Life has never been easy for Mani Ram. But it was never this difficult either. “I was a poor man when I started out 13 years ago,” he said. “But now I am worse off.”
The 32-year-old left his village in Uttar Pradesh’s Sant Kabir Nagar district in 2005 after he failed his Class 10 school exams twice. The three bighas of land owned by his family were not enough to feed them.
He first found work in road construction projects in eastern Uttar Pradesh. “I learnt to drive the road roller,” he said. But the wages were low. In 2012, he followed a friend to the textile hub of Ludhiana in Punjab and found work in a sweater-making unit, acquiring expertise in knitting. But two years later, the unit mechanised production and sacked hundreds of workers.
Ram then crisscrossed the country, travelling to Mumbai and Chhattisgarh in search for work, finally settling in Delhi, where he landed a job in the polishing department of a furniture factory.
Just when he had settled down, bringing his wife and children to live with him in Delhi, demonetisation struck.
The overnight invalidation of high-value currency notes in November 2016 created a liquidity squeeze across the country. Ram’s employer shut down the factory and laid off 40 workers. After 10 months, he resumed business, but with just 10 workers. Ram was not one of them.
He joined the ranks of daily wage workers who line up in hundreds at the Mayapuri labour naka in west Delhi every morning. Most days, Ram said he goes back disappointed. When he gets work, the wages are lower than what he earned in the factory.
“I get 15-20 days of work now [in a month] for wages between Rs 250 and Rs 300,” he said. “Work availability has crashed after implementation of GST. While inflation is rising, income is falling with time.”
All 12 daily wage workers that Scroll.in interviewed in Delhi reported a similar decline in the availability of work. All of them attributed the decline to demonetisation. Some of them also blamed the poor implementation of the Goods and Services Tax, which replaced all indirect taxes in July 2017, and the drive by municipal authorities against illegal construction in Delhi’s commercial areas.
Getting into new jobs
Monu Raikwad, 28, migrated to Delhi from Madhya Pradesh’s Tikamgarh district around nine years ago. He became adept at finding daily wage work in the city’s burgeoning construction sector, operating from the Subhash Nagar labour naka in West Delhi. He would get work for 25 days in a month till late 2016, he said.
But in the aftermath of demonetisation, construction work dried up. After a prolonged bout of unemployment, Raikwad accepted sanitation work that he once looked down upon – unclogging drains and clearing garbage heaps. “What could I do? I had to feed my family.”
His income crashed – from the daily wage of Rs 600 in the construction sector, he earned just Rs 300 a day in sanitation work. He sent away his wife and four children, aged between three to nine years, to their village in Madhya Pradesh for a few months.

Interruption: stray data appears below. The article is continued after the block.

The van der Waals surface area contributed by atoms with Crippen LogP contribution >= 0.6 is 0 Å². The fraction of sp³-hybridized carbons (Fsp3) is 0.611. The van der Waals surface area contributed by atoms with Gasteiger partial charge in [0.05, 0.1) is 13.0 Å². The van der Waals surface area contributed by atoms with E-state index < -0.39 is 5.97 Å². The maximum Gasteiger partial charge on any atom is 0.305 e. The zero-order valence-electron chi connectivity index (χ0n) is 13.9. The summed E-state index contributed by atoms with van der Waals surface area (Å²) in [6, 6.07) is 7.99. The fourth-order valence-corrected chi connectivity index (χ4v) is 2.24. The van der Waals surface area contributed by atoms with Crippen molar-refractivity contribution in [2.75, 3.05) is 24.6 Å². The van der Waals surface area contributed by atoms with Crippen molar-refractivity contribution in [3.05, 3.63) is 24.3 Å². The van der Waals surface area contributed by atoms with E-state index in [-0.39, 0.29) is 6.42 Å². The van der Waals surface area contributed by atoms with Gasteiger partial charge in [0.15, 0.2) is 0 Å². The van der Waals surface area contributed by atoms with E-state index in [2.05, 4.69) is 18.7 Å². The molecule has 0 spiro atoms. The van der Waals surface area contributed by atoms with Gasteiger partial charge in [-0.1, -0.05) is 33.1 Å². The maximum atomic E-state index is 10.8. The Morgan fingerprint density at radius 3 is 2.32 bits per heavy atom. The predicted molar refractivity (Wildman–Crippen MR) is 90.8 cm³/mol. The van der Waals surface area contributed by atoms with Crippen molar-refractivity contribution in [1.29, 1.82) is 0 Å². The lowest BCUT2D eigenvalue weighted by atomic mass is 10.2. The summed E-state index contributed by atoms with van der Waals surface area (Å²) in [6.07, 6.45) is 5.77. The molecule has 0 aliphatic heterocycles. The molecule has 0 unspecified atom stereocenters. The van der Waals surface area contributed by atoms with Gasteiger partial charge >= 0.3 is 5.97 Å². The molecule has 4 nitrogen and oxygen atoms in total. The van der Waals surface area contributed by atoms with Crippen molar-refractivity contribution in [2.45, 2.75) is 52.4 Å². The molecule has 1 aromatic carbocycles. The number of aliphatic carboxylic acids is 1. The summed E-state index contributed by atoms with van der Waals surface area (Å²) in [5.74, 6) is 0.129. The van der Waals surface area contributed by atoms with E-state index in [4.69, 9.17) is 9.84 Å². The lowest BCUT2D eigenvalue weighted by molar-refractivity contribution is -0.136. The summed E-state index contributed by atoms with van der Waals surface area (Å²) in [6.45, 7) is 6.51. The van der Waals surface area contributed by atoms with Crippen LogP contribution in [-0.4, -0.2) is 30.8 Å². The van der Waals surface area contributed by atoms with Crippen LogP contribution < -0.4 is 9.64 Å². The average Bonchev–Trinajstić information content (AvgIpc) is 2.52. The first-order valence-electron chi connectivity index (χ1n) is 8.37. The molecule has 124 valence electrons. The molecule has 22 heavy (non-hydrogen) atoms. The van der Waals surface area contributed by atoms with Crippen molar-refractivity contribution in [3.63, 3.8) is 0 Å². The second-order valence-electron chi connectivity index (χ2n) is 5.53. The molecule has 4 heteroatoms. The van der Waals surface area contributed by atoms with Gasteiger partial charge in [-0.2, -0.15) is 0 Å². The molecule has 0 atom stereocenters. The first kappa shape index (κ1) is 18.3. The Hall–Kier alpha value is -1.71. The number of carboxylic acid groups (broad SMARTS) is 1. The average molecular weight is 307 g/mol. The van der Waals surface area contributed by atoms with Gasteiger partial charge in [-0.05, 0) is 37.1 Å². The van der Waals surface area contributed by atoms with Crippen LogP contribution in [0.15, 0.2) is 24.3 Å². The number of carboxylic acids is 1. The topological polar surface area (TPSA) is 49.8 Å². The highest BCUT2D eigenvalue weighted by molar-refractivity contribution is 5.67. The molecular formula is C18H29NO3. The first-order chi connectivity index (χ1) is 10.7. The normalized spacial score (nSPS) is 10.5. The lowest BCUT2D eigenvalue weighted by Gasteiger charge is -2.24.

Over time, work in the construction sector slowly resumed, but the frequency of jobs remains low. “I have not got any work for the past three days,” said Raikwad. On average, he said he gets 12 days of work in a month. “Is that sufficient to feed a family? Of course not.”
Now even a half day of work is welcome. “The half day jobs usually open up when the buildings are near completion,” explained Raikwad. “For that, we get paid half the day’s wage by the contractors. Something is better than nothing.”
Compromise with food ration
For 15 years, Roop Kishore’s skills in plaster and whitewash of walls ensured that he found regular work in the construction sector. But over the last year and a half, the 35-year-old worker said he now struggles to find work for even 12 full days in a month.
The work insecurity is hurting his family. He had to pull out his 11-year-old daughter from school. She has now joined his wife as a domestic worker in homes in West Delhi localities.
Most of the workers said they are no longer able to afford the same meals. “Buying milk, fruits and non-vegetarian food is out of question,” said Raikwad.
Joginder Sah, 36, said he needed to repair the roof of his shanty but does not have the money to buy an asbestos sheet. He migrated to Delhi from Sitamarhi in Bihar around 16 years ago, living in a slum in Mayapuri, working as a helper in the catering industry. Like Raikwad, in the months after demonetisation, he took up sanitation jobs. He is now back to the catering industry but he is unable to find work for more than 15 days in a month.
Hopes and disappointments
Subhash Yadav, 47, shares the same story as most migrants from Bihar: his family’s plot of land in Sitamarhi district was too small to allow all members to make a living. He moved to Delhi 25 years ago, becoming a regular at the labour naka in Tilak Nagar, where he found construction-related jobs.
He remembers demonetisation as a dark chapter for his family – the drop in income meant they could no longer afford the same kind of meals. But he sees a silver lining. “Notebandi was an attack on black money,” he said. “It led to a decline in construction activities where most builders invest their black money.” Supportive of Prime Minister Narendra Modi, he believes the Bharatiya Janata Party will do better, if elected to power in 2019.
Most workers are less forgiving.
“Modiji is a seller of dreams,” said Kishore. “At the end of the day he has failed us.”
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